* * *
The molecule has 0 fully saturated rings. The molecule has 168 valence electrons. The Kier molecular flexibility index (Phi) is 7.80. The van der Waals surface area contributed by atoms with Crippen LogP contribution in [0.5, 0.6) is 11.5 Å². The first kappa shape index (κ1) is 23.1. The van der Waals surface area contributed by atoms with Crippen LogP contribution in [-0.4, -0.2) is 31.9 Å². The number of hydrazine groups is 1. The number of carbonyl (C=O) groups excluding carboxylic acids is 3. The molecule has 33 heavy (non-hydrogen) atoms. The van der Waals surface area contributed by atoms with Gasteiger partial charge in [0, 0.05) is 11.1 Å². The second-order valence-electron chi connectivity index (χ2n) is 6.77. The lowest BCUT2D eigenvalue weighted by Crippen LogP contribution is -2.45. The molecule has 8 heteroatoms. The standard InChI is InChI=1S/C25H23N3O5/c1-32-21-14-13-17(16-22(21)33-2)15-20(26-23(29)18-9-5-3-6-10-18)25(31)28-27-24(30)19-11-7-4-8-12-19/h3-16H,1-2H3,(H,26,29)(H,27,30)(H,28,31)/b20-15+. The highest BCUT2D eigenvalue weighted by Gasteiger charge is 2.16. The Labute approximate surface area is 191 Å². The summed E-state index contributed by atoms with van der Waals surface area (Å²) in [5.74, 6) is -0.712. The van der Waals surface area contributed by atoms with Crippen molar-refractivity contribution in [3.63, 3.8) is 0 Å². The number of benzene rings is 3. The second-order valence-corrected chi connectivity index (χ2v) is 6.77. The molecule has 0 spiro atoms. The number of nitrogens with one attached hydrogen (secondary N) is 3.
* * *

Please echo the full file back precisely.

The molecule has 0 fully saturated rings. The molecule has 168 valence electrons. The Kier molecular flexibility index (Phi) is 7.80. The van der Waals surface area contributed by atoms with Crippen LogP contribution in [0.5, 0.6) is 11.5 Å². The first kappa shape index (κ1) is 23.1. The van der Waals surface area contributed by atoms with Crippen LogP contribution in [-0.4, -0.2) is 31.9 Å². The number of hydrazine groups is 1. The number of carbonyl (C=O) groups excluding carboxylic acids is 3. The molecule has 33 heavy (non-hydrogen) atoms. The van der Waals surface area contributed by atoms with Gasteiger partial charge in [0, 0.05) is 11.1 Å². The second-order valence-electron chi connectivity index (χ2n) is 6.77. The lowest BCUT2D eigenvalue weighted by Crippen LogP contribution is -2.45. The molecule has 8 heteroatoms. The standard InChI is InChI=1S/C25H23N3O5/c1-32-21-14-13-17(16-22(21)33-2)15-20(26-23(29)18-9-5-3-6-10-18)25(31)28-27-24(30)19-11-7-4-8-12-19/h3-16H,1-2H3,(H,26,29)(H,27,30)(H,28,31)/b20-15+. The highest BCUT2D eigenvalue weighted by Gasteiger charge is 2.16. The Labute approximate surface area is 191 Å². The summed E-state index contributed by atoms with van der Waals surface area (Å²) in [5.74, 6) is -0.712. The van der Waals surface area contributed by atoms with Crippen molar-refractivity contribution in [3.63, 3.8) is 0 Å². The number of benzene rings is 3. The second-order valence-corrected chi connectivity index (χ2v) is 6.77. The molecule has 0 spiro atoms. The number of nitrogens with one attached hydrogen (secondary N) is 3.